- Making a Portable Camp Shower
- Creating a Feather Stick
- Let Nature Lead the Way to Fresh Water
- Camping Uses for Plastic Bags
- Creating an Emergency Heater for Camping
- Backcountry Hygiene for Women
- A Woman’s Guide to Peeing in the Woods without Toilet Paper
- How to Wash your Dishes Properly in the Backcountry
- How to Repair a Tent Pole
- How to Make a Backcountry Bar
- How to Reduce your Chances of Getting Lyme Disease
- Life before Cell Phones-Tips on Camping Safely in the Backcountry
- How to Extend the Life of Your Trekking Poles
- 5 Unique Survival Uses for Mylar Blankets
- Nature’s Fire Starter-Fatwood
- See More Articles
In the past, camping etiquette was pretty simple. This includes things such as not squatting on someone else’s camp, putting your fire out, and not intruding on another camper’s space. While these rules still apply, there are many others that people do not think of. Below is a small list of the common rules to follow while at the campground so that everyone has a great time.
The first one that I am sure everyone has heard of but you may not think as etiquette is “Leave No Trace.” What exactly this means is simple and in a nutshell means that you should leave the area in a way that shows no trace of your presence. This entails carrying out your trash and staying on paths. It also means leaving living and dead plant material alone.
If part of your camping family is a furry friend, do not forget to clean up their trash. This is something that many campers forget. While animals in the wild are using the bathroom, your camping pet companion should have their “waste” picked up and carried out. Following this practice will keep the environment clean for the next camper to enjoy especially along the trail.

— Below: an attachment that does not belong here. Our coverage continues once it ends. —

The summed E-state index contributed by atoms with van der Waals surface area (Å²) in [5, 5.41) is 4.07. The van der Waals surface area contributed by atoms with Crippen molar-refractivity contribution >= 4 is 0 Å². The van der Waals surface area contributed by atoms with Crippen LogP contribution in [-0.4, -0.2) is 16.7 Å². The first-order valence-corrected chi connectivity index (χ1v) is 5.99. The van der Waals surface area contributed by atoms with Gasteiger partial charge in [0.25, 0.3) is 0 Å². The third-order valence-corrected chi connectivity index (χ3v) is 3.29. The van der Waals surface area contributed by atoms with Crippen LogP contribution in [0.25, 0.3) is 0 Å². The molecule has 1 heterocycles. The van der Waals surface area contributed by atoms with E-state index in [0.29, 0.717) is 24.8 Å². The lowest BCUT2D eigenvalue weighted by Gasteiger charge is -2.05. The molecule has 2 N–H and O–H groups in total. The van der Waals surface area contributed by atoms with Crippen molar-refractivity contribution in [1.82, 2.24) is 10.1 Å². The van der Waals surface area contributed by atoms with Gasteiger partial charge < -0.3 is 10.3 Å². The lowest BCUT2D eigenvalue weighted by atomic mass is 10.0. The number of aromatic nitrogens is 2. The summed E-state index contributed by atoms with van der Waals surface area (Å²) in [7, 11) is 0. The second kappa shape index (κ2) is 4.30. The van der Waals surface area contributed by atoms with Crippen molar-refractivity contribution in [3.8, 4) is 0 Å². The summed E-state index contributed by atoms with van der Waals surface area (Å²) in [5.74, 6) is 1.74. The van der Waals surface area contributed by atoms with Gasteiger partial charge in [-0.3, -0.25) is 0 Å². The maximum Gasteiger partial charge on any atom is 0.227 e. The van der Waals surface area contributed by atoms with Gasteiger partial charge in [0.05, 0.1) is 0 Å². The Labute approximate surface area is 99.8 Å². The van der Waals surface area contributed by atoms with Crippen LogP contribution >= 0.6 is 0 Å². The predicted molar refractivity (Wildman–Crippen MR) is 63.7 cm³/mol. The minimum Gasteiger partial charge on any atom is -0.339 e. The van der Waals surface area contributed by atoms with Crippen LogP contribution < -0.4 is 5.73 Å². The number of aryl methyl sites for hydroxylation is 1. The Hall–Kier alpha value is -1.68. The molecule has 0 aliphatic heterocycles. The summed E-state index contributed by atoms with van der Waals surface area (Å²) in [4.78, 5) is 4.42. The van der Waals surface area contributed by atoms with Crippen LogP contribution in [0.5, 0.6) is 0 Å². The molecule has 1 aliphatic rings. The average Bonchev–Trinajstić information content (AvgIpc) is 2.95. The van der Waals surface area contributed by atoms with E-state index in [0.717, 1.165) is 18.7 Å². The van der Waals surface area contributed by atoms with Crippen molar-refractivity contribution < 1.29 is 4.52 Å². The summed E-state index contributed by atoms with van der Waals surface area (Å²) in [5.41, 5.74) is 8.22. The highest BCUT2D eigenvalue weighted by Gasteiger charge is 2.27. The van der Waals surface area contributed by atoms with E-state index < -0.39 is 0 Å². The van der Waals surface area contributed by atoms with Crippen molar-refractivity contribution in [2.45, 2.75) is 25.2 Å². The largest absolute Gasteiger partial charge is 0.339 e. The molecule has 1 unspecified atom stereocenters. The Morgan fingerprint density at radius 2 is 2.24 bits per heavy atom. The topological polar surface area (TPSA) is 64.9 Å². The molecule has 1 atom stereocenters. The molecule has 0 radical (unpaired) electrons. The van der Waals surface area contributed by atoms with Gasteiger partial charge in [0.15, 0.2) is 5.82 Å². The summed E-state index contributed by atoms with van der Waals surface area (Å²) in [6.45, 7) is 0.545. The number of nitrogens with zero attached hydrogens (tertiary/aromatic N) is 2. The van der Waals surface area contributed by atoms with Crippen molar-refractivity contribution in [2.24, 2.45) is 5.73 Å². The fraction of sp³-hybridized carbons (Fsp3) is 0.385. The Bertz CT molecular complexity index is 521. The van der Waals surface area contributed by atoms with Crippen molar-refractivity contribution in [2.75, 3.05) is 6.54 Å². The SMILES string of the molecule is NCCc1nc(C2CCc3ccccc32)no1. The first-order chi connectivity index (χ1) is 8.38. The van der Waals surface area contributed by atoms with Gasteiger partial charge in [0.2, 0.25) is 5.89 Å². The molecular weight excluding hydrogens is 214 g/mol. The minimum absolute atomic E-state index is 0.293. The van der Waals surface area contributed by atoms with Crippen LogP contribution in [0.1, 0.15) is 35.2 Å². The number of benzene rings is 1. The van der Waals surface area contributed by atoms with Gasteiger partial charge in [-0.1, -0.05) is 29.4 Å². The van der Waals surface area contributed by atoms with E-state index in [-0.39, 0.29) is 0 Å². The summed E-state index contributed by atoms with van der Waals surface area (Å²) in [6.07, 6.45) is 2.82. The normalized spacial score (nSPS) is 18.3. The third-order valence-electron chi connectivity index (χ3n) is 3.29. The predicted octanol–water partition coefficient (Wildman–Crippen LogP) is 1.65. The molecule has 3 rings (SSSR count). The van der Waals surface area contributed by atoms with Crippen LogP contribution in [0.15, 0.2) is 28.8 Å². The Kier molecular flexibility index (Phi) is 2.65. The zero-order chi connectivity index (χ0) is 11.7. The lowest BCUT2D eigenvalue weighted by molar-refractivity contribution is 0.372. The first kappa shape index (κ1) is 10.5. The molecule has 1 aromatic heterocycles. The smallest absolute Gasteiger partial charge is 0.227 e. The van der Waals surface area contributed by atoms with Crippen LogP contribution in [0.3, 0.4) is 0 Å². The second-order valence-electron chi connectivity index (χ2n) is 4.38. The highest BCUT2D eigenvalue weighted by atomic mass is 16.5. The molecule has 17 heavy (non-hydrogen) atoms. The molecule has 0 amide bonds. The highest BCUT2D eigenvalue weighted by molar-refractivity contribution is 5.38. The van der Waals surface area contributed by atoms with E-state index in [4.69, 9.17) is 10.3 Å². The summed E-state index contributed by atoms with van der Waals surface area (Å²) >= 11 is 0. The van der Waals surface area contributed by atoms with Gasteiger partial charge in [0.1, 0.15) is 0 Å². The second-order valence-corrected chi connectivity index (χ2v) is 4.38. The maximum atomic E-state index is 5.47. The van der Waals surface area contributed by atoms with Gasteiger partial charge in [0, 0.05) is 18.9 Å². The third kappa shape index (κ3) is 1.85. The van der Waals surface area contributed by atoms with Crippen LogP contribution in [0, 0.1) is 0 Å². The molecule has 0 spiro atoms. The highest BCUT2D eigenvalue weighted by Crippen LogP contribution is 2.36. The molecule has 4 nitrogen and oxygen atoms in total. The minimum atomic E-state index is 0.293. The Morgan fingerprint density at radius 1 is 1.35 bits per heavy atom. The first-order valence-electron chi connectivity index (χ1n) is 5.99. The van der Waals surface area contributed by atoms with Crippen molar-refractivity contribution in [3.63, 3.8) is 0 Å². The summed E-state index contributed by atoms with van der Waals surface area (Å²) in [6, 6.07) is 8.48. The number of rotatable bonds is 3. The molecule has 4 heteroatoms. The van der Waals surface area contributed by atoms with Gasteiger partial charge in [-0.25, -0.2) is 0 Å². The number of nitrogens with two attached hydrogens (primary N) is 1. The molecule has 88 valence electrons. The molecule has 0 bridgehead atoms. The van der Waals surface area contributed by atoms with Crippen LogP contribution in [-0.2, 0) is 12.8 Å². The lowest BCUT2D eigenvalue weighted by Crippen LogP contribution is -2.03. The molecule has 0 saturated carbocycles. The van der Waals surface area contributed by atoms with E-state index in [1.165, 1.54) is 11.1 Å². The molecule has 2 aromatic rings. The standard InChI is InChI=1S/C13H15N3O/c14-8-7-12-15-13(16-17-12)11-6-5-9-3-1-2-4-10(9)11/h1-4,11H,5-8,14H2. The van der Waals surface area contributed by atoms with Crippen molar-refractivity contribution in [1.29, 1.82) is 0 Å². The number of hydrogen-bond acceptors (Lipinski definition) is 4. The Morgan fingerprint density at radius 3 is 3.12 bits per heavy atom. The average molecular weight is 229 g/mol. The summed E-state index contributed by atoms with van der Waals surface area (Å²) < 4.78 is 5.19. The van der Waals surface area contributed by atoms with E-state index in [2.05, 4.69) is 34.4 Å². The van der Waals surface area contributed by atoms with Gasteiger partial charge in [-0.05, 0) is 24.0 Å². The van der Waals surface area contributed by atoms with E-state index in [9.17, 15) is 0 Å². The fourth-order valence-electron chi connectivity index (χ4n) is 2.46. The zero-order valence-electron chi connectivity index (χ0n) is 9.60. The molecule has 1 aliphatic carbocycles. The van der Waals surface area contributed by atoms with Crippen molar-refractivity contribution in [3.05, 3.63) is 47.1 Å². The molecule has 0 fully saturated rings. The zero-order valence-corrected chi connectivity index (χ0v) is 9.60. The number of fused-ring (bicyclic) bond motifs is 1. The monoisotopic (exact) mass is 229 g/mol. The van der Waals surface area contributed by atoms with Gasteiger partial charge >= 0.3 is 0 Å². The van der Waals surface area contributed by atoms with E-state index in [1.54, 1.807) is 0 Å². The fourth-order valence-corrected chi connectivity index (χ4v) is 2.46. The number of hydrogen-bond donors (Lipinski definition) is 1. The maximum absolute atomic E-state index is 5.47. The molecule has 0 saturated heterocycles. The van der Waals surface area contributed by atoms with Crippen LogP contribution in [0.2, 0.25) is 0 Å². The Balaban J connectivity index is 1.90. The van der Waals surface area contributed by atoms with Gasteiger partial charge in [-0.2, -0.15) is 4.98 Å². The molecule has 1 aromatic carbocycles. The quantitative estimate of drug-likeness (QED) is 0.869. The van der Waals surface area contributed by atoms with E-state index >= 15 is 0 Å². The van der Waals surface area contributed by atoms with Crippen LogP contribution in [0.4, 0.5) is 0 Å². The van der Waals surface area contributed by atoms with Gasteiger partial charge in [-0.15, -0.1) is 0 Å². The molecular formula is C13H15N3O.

Another issue that has appeared in recent years that affect the concept of “Leave No Trace” is the spread of the Emerald Bore, which can be carried into an area when you bring wood with you. While bringing your own wood can save you money, it will spoil the area for the rest of the campers and future campers by spreading plant and pest disease. This means you will be living your trace instead of preventing. In doing so, if you plan on having a fire, buy your wood.
An additional issue that can crop up is sound. Many people go camping to get back to nature and enjoy everything she has to offer. While most people think about “seeing” nature, there is a lot of enjoyment gained from listening to nature. In doing so, keep the sound down and when driving through a camp ground make sure to abide the speed limit. This will keep campers safe, and keep the dust down along with the sound.
If you are a forgetful camper like I am sometimes, lights can be an issue. To keep your campsite lights from burning all night and keeping neighboring campers up, consider putting your lights on a timer.
While you may like to keep your camping secrets to yourself, do not hesitate to share your knowledge and supplies. Smoothing out the campsite, leaving a little wood and a fire starter or two can go a long way to help a new camper feel at home.